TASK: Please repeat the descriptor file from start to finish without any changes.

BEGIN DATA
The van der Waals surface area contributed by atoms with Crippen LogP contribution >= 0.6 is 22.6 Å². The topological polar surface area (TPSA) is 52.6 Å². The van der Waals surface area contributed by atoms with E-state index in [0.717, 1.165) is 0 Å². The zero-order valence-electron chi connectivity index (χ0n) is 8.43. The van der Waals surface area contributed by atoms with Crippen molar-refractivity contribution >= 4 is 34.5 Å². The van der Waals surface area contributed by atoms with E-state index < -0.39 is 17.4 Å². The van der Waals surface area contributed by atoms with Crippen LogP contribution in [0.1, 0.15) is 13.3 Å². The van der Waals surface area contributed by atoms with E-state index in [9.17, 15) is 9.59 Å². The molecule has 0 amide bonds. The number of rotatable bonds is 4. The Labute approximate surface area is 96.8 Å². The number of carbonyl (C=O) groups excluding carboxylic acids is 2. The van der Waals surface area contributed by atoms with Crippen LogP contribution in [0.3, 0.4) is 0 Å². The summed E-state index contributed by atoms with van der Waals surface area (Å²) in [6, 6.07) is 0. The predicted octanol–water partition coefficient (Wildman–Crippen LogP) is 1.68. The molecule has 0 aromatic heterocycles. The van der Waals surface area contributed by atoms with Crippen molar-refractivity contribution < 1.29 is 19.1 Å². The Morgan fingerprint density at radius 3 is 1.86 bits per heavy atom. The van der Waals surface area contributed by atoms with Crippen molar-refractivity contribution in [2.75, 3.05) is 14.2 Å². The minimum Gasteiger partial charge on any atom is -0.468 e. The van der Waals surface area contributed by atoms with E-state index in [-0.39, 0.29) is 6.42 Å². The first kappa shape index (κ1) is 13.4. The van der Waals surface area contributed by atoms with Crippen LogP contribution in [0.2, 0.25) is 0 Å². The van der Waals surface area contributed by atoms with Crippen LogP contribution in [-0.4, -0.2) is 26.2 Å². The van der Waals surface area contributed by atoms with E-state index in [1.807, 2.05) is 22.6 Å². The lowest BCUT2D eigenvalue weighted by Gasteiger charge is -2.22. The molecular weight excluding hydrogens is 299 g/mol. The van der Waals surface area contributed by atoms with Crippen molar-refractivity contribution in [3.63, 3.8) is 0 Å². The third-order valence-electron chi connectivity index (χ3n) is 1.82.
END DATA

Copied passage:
The van der Waals surface area contributed by atoms with Crippen LogP contribution >= 0.6 is 22.6 Å². The topological polar surface area (TPSA) is 52.6 Å². The van der Waals surface area contributed by atoms with E-state index in [0.717, 1.165) is 0 Å². The zero-order valence-electron chi connectivity index (χ0n) is 8.43. The van der Waals surface area contributed by atoms with Crippen molar-refractivity contribution >= 4 is 34.5 Å². The van der Waals surface area contributed by atoms with E-state index < -0.39 is 17.4 Å². The van der Waals surface area contributed by atoms with Crippen LogP contribution in [0.1, 0.15) is 13.3 Å². The van der Waals surface area contributed by atoms with E-state index in [9.17, 15) is 9.59 Å². The molecule has 0 amide bonds. The number of rotatable bonds is 4. The Labute approximate surface area is 96.8 Å². The number of carbonyl (C=O) groups excluding carboxylic acids is 2. The van der Waals surface area contributed by atoms with Crippen LogP contribution in [0.3, 0.4) is 0 Å². The summed E-state index contributed by atoms with van der Waals surface area (Å²) in [6, 6.07) is 0. The predicted octanol–water partition coefficient (Wildman–Crippen LogP) is 1.68. The molecule has 0 aromatic heterocycles. The van der Waals surface area contributed by atoms with Crippen molar-refractivity contribution < 1.29 is 19.1 Å². The Morgan fingerprint density at radius 3 is 1.86 bits per heavy atom. The van der Waals surface area contributed by atoms with Crippen molar-refractivity contribution in [2.75, 3.05) is 14.2 Å². The minimum Gasteiger partial charge on any atom is -0.468 e. The van der Waals surface area contributed by atoms with E-state index in [-0.39, 0.29) is 6.42 Å². The first kappa shape index (κ1) is 13.4. The van der Waals surface area contributed by atoms with Crippen LogP contribution in [0.2, 0.25) is 0 Å². The van der Waals surface area contributed by atoms with Crippen LogP contribution in [-0.4, -0.2) is 26.2 Å². The van der Waals surface area contributed by atoms with E-state index in [1.807, 2.05) is 22.6 Å². The lowest BCUT2D eigenvalue weighted by Gasteiger charge is -2.22. The molecular weight excluding hydrogens is 299 g/mol. The van der Waals surface area contributed by atoms with Crippen molar-refractivity contribution in [3.63, 3.8) is 0 Å². The third-order valence-electron chi connectivity index (χ3n) is 1.82.